It’s no secret. I’m a HUGE fan of NaNoWriMo (National Novel Writing Month, or NaNo). The event takes place in the month of November. Participants commit to writing a 50,000 new words of a novel in 30 days. In those 30 days, literary madness ensues, fast friendships are forged, barriers are broken, dreams are made realities.
As we get closer to November, more and more posts begin to pop up giving you advice on how to get the most out of your NaNo experience, how to plot or pants with the best of them. (Don’t know what I mean by plotting or pantsing? Click here.)
Some posts, however, argue that NaNo makes worse literature, that NaNo is bad for writing, that it’s a fad diet that won’t keep the pounds off when you get back to daily life.
To those people I say, get out of the way and let people create in whatever way they choose. It’s fine if NaNo doesn’t fit your process. If you need to create in a different way from NaNo, you go right ahead. You do you. But don’t rain on our parade!
Now I agree that 50,000 words does not a novel make, but who ever said that the draft you create during NaNo was supposed to be perfect and publishable? Sure there will be problems with sentence structure, plot holes galore, and overused adverbs in those “winning” NaNo manuscripts. That’s what revision is for!
NaNo provides inspiration and opportunity for all. People who have always wanted to try writing a novel find motivation, encouragement, moral support, and success through NaNo. You can’t edit what you haven’t written yet, right?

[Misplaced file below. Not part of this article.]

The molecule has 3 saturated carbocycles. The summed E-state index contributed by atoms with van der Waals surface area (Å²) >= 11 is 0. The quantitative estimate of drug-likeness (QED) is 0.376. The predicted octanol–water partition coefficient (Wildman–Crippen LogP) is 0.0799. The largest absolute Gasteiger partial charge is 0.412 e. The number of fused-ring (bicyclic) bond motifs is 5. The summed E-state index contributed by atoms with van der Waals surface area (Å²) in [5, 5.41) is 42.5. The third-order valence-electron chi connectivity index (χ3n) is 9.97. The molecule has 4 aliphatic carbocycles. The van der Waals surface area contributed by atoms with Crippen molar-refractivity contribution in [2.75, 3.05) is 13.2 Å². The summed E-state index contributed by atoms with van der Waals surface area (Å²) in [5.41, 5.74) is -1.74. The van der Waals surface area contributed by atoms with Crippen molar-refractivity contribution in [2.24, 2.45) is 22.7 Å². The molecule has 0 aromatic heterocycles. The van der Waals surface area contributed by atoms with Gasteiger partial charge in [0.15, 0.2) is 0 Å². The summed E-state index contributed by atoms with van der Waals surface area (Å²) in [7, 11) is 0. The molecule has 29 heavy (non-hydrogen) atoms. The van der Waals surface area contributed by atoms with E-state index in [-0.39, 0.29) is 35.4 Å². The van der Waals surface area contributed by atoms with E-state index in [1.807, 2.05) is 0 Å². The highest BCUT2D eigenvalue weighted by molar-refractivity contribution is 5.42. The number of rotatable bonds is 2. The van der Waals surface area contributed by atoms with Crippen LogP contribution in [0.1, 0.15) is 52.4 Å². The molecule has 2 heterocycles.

Why NaNo is a great cure for writer’s block
I think it’s easy for some people to get so hung up on choosing the right words or expressing their idea in the perfect way that they freeze and can’t write a thing. NaNo can fix that problem. If you have to write 1,667 words a day, you can’t freeze and worry about finding the right words, you just have to write. And spending 30 days regularly meeting a certain word count, whether or not your muse wants to come with you, can unlock your voice in a way that no Creative Writing course could ever do.
What better way to get past writer’s block? So you can’t think of what should happen next in your story, but you have 1,667 words to write that day? Grab a writing prompt, a weird little plot bunny that takes you in a completely different direction for the day. Even if you end up not using that day’s words in your final draft, you will have shown that writer’s block that you’re the boss of your writing.
NaNo is the perfect time to tell your internal editor to take a hike and make yourself sit down and write every day. The best part is, when you get to the end, you can decide whether the NaNo process does or does not work for you and adjust your writing habits accordingly. But if you’ve been telling yourself that there’s no way you could write every day, much less 1,667 words or more a day, NaNoWriMo is your chance to challenge yourself.
At the end of November you might decide to pursue the manuscript and keep working on it, or you might decide to shelve those words and never look at them again. But no words are wasted words! It takes a lot of bad writing to get to the good writing. So pour it all out onto the page and don’t worry. You can edit in December.